Although finding players with league-winning upside is an essential part of a successful fantasy draft, avoiding those who may end up having dismal seasons is equally important. The best drafters will mix in some upside picks with several players who have a high floor due to their age, skills and expected role. Let’s take a look at the safest picks in each round of 2022 Yahoo drafts, with an acknowledgment that I included running backs whenever possible due to the annual struggle to find safe picks at a position that is inherently full of risk.
Round 1: Justin Jefferson, WR, Minnesota Vikings (Overall ADP 5.2)
Drafting Jefferson is the perfect recipe for sleeping easy at night. The former LSU star amassed over 3,000 yards in his initial two NFL seasons and just recently turned 23 years old. He is the clear No. 1 weapon in an offense that is expected to pass more often this year, and his teammates such as Dalvin Cook and Adam Thielen are good enough to keep the chains moving when they get their opportunities.
Round 2: Aaron Jones, RB, Green Bay Packers (Overall ADP 15.3)
As I mentioned earlier, no RB is truly safe, but we need to start two of them and some are safer than others. Jones will undoubtedly be essential to a Packers offense that is led by an MVP-caliber QB but lacks weapons at WR and TE. Sure, Jones will share opportunities with A.J. Dillon, but Jones has the versatile skill set, long resume and large contract to ensure he'll get plenty of touches.
Round 3: Keenan Allen, WR, Los Angeles Chargers (Overall ADP 31.1)
I understand the reasons not to draft Allen — he has never posted a double-digit TD season and recently hit the wrong side of 30 — but in terms of consistency, he can’t be topped. The favorite target of emerging star Justin Herbert (more on him below) has caught between 97 and 106 passes in each of the past five seasons, averaging 1,184 yards and tallying at least six scores in those campaigns.
Round 4: Justin Herbert, QB, Los Angeles Chargers (Overall ADP 37.7)
As you can already tell, I have plenty of confidence in the Chargers' passing attack. Herbert is arguably the safest QB option this year, as he enters Year 3 of his career as an established star with the passing skills to throw for 5,000 yards and the rushing ability to contribute points in multiple ways. And the Chargers' offense is returning all of Herbert’s top weapons from last season.
Round 5: Lamar Jackson, QB, Baltimore Ravens (Overall ADP 43.4)
I could have picked Mike Williams for this spot, but by now I have made my faith in the Chargers' passing attack perfectly clear. For those who want a star QB and miss out on Josh Allen, Herbert and Patrick Mahomes, Jackson is the final option who blends a high floor with a massive ceiling.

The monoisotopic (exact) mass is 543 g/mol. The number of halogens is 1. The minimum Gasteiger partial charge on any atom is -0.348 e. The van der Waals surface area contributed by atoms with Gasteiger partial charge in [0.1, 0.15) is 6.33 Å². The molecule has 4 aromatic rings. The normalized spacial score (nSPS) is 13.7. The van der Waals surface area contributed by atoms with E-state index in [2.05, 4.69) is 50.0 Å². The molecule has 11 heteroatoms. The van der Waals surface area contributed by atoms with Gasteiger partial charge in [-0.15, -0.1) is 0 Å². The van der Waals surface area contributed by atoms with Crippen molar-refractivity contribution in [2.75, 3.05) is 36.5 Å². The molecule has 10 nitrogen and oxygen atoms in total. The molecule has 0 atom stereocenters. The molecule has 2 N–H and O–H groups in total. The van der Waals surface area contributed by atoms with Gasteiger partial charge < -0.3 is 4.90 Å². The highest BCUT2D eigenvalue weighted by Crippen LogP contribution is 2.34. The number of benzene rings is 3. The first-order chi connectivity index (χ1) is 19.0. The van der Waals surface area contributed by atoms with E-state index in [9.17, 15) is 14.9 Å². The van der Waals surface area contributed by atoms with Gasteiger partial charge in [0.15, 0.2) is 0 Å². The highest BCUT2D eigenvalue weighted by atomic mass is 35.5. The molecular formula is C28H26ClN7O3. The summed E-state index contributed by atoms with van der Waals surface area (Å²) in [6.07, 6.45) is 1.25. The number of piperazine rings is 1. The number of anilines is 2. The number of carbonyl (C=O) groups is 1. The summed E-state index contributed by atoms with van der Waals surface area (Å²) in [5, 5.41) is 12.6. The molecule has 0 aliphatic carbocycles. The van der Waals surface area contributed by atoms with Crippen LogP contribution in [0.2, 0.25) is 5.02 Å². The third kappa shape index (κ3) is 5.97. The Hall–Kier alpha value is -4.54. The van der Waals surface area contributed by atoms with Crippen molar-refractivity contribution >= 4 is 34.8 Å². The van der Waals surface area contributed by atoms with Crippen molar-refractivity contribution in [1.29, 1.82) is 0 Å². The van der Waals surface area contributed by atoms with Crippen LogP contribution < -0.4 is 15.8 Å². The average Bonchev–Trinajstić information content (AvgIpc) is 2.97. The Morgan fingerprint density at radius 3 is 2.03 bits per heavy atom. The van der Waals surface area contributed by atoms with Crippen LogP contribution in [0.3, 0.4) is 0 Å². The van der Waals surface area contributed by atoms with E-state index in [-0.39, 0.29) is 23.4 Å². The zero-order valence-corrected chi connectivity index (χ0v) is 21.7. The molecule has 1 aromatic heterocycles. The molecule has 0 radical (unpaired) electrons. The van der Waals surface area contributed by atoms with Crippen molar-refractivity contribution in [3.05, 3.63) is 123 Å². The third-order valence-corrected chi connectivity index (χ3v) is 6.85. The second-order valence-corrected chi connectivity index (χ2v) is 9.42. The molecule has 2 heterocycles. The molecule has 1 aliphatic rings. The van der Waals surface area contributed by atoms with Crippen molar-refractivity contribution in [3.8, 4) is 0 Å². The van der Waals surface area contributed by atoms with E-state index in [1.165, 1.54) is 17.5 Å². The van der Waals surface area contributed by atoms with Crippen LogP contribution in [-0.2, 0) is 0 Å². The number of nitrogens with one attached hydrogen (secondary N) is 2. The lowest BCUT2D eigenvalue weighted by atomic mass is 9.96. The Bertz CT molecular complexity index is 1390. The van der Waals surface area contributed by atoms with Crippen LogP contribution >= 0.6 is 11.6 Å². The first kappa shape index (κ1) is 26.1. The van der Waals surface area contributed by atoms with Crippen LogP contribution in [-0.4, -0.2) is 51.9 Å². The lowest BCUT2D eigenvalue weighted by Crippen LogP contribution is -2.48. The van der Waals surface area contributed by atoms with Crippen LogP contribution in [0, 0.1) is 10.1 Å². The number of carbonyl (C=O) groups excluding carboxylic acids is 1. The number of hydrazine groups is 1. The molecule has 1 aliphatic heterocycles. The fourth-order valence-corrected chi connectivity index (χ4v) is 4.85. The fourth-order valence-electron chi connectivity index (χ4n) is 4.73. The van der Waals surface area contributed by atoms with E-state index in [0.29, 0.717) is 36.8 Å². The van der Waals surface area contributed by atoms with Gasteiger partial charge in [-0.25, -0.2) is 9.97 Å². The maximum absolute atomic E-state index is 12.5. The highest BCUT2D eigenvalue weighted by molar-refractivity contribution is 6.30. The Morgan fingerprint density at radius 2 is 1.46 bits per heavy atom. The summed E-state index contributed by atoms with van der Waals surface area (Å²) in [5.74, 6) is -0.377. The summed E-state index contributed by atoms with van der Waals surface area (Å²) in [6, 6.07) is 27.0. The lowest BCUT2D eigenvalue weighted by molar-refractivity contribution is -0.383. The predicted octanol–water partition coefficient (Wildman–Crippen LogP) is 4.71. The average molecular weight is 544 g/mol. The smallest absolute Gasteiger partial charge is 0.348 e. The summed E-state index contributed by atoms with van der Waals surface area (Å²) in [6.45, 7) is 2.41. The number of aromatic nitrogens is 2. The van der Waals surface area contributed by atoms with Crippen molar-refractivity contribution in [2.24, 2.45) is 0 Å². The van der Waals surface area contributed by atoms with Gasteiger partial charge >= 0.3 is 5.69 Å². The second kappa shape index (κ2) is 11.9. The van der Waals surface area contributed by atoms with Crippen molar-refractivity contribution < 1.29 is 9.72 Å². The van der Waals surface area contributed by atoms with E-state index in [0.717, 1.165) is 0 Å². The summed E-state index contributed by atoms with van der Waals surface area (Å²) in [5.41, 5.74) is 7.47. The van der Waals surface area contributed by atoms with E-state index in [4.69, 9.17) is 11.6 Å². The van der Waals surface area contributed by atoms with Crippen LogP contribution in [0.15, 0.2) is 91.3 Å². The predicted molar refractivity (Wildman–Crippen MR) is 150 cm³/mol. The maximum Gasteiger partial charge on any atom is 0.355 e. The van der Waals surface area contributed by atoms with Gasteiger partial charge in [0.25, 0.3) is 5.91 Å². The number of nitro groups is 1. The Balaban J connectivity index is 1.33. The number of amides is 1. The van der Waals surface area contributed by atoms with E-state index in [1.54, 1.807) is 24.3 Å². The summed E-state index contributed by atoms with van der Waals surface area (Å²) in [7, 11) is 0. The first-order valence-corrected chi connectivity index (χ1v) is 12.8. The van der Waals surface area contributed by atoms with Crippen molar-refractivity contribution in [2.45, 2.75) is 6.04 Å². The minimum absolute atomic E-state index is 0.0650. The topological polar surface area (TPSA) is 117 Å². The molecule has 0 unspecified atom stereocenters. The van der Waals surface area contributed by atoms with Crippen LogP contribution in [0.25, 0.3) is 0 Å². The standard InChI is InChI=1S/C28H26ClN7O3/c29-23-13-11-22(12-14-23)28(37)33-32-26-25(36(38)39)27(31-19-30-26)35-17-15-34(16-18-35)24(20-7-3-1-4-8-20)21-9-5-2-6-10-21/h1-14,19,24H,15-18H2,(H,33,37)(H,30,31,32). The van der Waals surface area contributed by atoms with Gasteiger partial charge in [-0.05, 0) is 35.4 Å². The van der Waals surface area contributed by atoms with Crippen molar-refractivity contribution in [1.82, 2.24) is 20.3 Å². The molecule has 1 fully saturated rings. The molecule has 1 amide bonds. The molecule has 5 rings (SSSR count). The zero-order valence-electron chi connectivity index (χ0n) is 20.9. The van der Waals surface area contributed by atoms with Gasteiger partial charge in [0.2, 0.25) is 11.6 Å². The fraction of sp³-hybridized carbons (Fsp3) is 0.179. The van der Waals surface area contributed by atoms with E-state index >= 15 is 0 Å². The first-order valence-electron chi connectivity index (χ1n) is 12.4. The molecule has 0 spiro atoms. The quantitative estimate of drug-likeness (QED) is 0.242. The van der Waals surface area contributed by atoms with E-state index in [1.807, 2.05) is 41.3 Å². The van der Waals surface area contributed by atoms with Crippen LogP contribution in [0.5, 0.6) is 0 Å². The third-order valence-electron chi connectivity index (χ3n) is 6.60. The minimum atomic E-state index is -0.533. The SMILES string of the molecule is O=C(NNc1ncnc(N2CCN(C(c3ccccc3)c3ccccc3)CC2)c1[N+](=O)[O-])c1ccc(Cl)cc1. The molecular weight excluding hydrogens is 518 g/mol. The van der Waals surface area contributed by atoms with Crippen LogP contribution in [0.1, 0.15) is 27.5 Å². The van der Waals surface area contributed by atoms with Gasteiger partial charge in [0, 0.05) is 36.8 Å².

The fifth-year pro runs too fast to leave fantasy managers high and dry, as last year he would have posted his third straight 1,000-yard rushing campaign if he didn’t miss five games due to injury. Jackson posts such remarkable rushing totals that he doesn’t even have to be an average passer in order to warrant a fantasy lineup spot.
Round 6: Dalton Schultz, TE, Dallas Cowboys (Overall ADP 56.3)
A Round 6 investment in Schultz is unlikely to be the key to a championship, but he is also among the safest options in any round. The 26-year-old is a favorite target of Dak Prescott, which resulted in 78 catches for 808 yards last year. And with the departure of Amari Cooper and Michael Gallup still recovery from a knee injury, Prescott is going to open the season with few established options at his disposal. CeeDee Lamb and Schultz will do plenty of heavy lifting for a Dallas passing game that ought to be productive.
Round 7: Brandin Cooks, WR, Houston Texans (Overall ADP 69.9)
Cooks has shown that change can’t slow him down, collecting six 1,000-yard seasons for four different teams by the time he celebrated his 28th birthday. He has also proved that he can be productive in an offense that is otherwise mediocre, which is a good thing because that’s the exact situation he's in this season. Sophomore QB Davis Mills should undoubtedly rely heavily on his most established receiver.
Round 8: Amon-Ra St. Brown, WR, Detroit Lions (Overall ADP 73.0)
The options in Round 8 are not especially safe, with St. Brown emerging as the choice because of his great rapport with Jared Goff. The Lions have added WR talent this year, but rookie Jameson Williams is recovering from a torn ACL and there is no guarantee that DJ Chark, who played four games last year, will find chemistry with Goff. As the Lions' primary slot option, St. Brown will catch plenty of underneath passes.
Round 9: Aaron Rodgers, QB, Green Bay Packers (Overall ADP 89.6)
The safety drop-off that occurred in Round 8 continues in the subsequent 10 picks. And because we have arrived at the point in the draft where the RB and WR options mostly have unsettled roles, this is a great spot for those who waited on drafting a QB to take a future Hall of Famer.
Sure, Rodgers has to find a new No. 1 receiver, but we have seen him faced with this problem before, and he always makes it work. In fact, it’s remarkable that a player at any position who is coming off back-to-back NFL MVP awards is available this late in drafts.
Round 10: Tony Pollard, RB, Dallas Cowboys (Overall ADP 93.5)
No matter what happens with Ezekiel Elliott, Pollard is going to have a significant role in the Cowboys' offense. In fact, one could make the case that Pollard is the most dynamic playmaker on his team after he averaged 5.5 yards per carry and 8.6 yards per reception last year.
The floor for Pollard is splitting time with Elliott; the ceiling is taking over the backfield.